Using Emotional Intelligence to Encourage Drinking Recycled Water
The world is running out of drinking water — a stark fact that challenges governments around the world, irrespective of their economic or geographical status.
Today, about 1.1 billion people worldwide lack access to clean water, with about 2.7 billion experiencing water scarcity for at least one month of the year[i]. Substandard sanitation infrastructure impacts about 2.4 billion people, exposing these persons to diseases like cholera and typhoid fever; two million people die each year from diarrhoeal diseases alone.
While fresh water supplies shrink due to factors like climate change and pollution, demand for clean water continues to rise at a rapid rate, spurred on by the world’s growing population and economic expansion. If left unresolved, half of the world will face water scarcity by 2030ii.
Faced with this conundrum, a handful of countries that include Singapore, Namibia and the United States have started recycling sewage into drinking water. But inevitably, the reuse system has met with great resistance from consumers. For some people, no matter how safe recycled water is, the feeling of disgust is too much to overcome.
A series of studies conducted on Perceptions of Water Systems found that the average American, even among college students, was uncomfortable with the idea of drinking treated, recycled wastewater, regardless of what the safety data saidiii.
How, therefore, can governments overcome all the above and provide drinking water for all?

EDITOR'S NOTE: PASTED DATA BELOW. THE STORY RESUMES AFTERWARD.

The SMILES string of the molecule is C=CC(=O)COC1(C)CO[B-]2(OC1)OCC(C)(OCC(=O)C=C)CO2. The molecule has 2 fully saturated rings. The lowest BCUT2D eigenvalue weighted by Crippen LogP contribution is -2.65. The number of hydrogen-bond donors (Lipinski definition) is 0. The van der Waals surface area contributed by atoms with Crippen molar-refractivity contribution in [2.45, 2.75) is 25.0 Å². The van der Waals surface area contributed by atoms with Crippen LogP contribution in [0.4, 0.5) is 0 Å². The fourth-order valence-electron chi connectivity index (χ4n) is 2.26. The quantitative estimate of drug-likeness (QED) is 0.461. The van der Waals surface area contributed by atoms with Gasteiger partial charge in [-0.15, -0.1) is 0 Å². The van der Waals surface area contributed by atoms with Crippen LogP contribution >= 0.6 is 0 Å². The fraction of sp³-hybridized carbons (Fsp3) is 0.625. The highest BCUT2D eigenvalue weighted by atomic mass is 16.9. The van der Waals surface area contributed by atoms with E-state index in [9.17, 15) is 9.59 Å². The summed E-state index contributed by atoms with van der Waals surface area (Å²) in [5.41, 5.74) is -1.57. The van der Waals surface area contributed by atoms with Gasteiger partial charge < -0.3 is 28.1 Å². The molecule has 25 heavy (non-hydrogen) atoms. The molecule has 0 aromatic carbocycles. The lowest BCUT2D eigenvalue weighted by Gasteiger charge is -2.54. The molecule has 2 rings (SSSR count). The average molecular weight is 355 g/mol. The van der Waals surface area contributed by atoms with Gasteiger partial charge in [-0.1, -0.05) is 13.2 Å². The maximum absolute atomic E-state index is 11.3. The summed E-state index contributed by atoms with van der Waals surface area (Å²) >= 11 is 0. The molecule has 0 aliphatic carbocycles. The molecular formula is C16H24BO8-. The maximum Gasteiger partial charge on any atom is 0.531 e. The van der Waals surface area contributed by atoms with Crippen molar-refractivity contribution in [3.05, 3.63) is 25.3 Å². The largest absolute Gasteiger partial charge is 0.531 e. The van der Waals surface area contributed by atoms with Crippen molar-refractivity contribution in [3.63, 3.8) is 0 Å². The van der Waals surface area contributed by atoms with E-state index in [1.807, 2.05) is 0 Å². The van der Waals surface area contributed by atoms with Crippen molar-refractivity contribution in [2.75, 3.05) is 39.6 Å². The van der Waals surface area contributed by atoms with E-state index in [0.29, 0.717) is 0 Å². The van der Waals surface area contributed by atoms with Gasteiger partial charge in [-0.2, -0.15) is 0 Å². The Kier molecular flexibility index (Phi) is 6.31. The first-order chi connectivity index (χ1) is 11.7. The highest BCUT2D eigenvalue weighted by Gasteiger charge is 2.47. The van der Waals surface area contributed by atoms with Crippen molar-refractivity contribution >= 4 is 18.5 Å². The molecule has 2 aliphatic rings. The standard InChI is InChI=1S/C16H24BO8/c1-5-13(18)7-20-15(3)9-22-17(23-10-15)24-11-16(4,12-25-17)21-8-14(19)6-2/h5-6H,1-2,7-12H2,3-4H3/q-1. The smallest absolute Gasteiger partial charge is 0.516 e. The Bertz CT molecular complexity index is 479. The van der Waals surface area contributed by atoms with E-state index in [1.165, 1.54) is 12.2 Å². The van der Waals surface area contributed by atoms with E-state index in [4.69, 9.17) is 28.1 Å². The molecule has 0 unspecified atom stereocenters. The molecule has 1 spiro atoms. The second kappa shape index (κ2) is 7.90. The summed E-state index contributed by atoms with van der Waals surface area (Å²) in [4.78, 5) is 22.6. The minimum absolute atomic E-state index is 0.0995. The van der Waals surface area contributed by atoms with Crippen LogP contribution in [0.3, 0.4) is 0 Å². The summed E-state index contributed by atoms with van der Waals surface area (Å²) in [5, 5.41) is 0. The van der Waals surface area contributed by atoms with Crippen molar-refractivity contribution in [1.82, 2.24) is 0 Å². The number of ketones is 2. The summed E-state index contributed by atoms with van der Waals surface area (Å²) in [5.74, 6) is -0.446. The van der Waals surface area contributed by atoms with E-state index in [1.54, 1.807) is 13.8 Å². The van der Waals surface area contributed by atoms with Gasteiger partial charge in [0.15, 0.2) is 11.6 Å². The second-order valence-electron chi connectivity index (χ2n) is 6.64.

Water Reuse — A “Single Silver Bullet”?
The act of recycling water has existed for millennia. The Ancient Greeks, for instance, reused wastewater for sanitation purposesiv, with other ancient civilisations levering recycling techniques for agricultural purposesv. However, it is only since the late-1960s that mankind has been transforming wastewater into drinking watervi at scale.
There are many ways to perform this process, ranging from the use of membranesvii to the process of electrodialysisviii. But for all the science that has made water reuse accessible and affordable for many nations globally, a significant challenge stands in the way of governments in the form of public perception.
At the heart of this angst is the view that recycled drinking water (RDW) is not clean nor is it hygienic, when studies show it to be more hygienic than many sources of freshwater. The solution to this challenge, argued Dr Ching Leong in the study The Role of Emotions in Drinking Recycled Waterix, lies in a water authority’s messaging of water reuse to the public.
“The dominant hypothesis is that RDW has been rejected on emotional grounds of disgust, a visceral psychological reaction known as the ‘yuck’ factor,” stated Leong, who is Co-Director, Institute of Water Policy and Assistant Professor at the Lee Kuan Yew School of Public Policy. The study investigated the role of emotions in technical decision-making and applies it to RDW implementation.
The study tested two hypotheses: “First, that negative emotions affect the policy process through a negative ‘goal definition’ of the problem, making it unattractive to stakeholders. Second, the emotional quality of policies can be manipulated by policy entrepreneurs. These hypotheses are tested on two cases of RDW — one failed and the other successful.”
To prove the first hypothesis, the study draws an analogy between decision-making and policy-making. If a specific policy generates positive feedback from the general public, governments tend to over-invest in it. Likewise, if your social circle is supportive of a particular idea, chances are that you will be too. Conversely, if a policy elicits negative sentiments from the public, governments are less likely to invest time and effort in it.